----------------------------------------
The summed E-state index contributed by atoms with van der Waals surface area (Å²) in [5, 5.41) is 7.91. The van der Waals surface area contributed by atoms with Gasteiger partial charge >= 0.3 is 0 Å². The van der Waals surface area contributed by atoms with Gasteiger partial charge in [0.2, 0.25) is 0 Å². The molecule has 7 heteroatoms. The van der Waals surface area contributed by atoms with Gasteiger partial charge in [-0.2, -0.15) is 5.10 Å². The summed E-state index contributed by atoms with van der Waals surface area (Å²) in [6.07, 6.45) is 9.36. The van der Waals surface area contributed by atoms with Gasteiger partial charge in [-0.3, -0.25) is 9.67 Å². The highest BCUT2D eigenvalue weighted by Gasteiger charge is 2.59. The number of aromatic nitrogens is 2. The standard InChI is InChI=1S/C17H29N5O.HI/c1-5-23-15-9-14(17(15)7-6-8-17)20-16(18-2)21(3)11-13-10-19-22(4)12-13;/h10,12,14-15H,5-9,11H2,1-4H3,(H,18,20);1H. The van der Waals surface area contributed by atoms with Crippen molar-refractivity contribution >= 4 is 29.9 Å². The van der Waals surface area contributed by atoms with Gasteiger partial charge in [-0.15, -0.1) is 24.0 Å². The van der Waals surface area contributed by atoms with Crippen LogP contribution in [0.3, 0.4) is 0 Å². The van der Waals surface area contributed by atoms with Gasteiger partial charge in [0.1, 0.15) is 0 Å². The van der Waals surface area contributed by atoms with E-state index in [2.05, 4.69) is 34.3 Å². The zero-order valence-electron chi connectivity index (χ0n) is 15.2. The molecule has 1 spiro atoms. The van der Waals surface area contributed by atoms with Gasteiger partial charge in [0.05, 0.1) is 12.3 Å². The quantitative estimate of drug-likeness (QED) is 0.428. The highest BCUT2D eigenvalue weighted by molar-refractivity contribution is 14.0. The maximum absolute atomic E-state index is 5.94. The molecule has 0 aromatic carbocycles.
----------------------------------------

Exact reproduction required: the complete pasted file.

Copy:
The summed E-state index contributed by atoms with van der Waals surface area (Å²) in [5, 5.41) is 7.91. The van der Waals surface area contributed by atoms with Gasteiger partial charge >= 0.3 is 0 Å². The van der Waals surface area contributed by atoms with Gasteiger partial charge in [0.2, 0.25) is 0 Å². The molecule has 7 heteroatoms. The van der Waals surface area contributed by atoms with Gasteiger partial charge in [-0.2, -0.15) is 5.10 Å². The summed E-state index contributed by atoms with van der Waals surface area (Å²) in [6.07, 6.45) is 9.36. The van der Waals surface area contributed by atoms with Gasteiger partial charge in [-0.3, -0.25) is 9.67 Å². The highest BCUT2D eigenvalue weighted by Gasteiger charge is 2.59. The number of aromatic nitrogens is 2. The standard InChI is InChI=1S/C17H29N5O.HI/c1-5-23-15-9-14(17(15)7-6-8-17)20-16(18-2)21(3)11-13-10-19-22(4)12-13;/h10,12,14-15H,5-9,11H2,1-4H3,(H,18,20);1H. The van der Waals surface area contributed by atoms with Crippen molar-refractivity contribution >= 4 is 29.9 Å². The van der Waals surface area contributed by atoms with Gasteiger partial charge in [-0.15, -0.1) is 24.0 Å². The van der Waals surface area contributed by atoms with Crippen LogP contribution in [0.3, 0.4) is 0 Å². The van der Waals surface area contributed by atoms with Gasteiger partial charge in [0.1, 0.15) is 0 Å². The van der Waals surface area contributed by atoms with E-state index in [2.05, 4.69) is 34.3 Å². The zero-order valence-electron chi connectivity index (χ0n) is 15.2. The molecule has 1 spiro atoms. The van der Waals surface area contributed by atoms with Gasteiger partial charge in [0.05, 0.1) is 12.3 Å². The quantitative estimate of drug-likeness (QED) is 0.428. The highest BCUT2D eigenvalue weighted by molar-refractivity contribution is 14.0. The maximum absolute atomic E-state index is 5.94. The molecule has 0 aromatic carbocycles.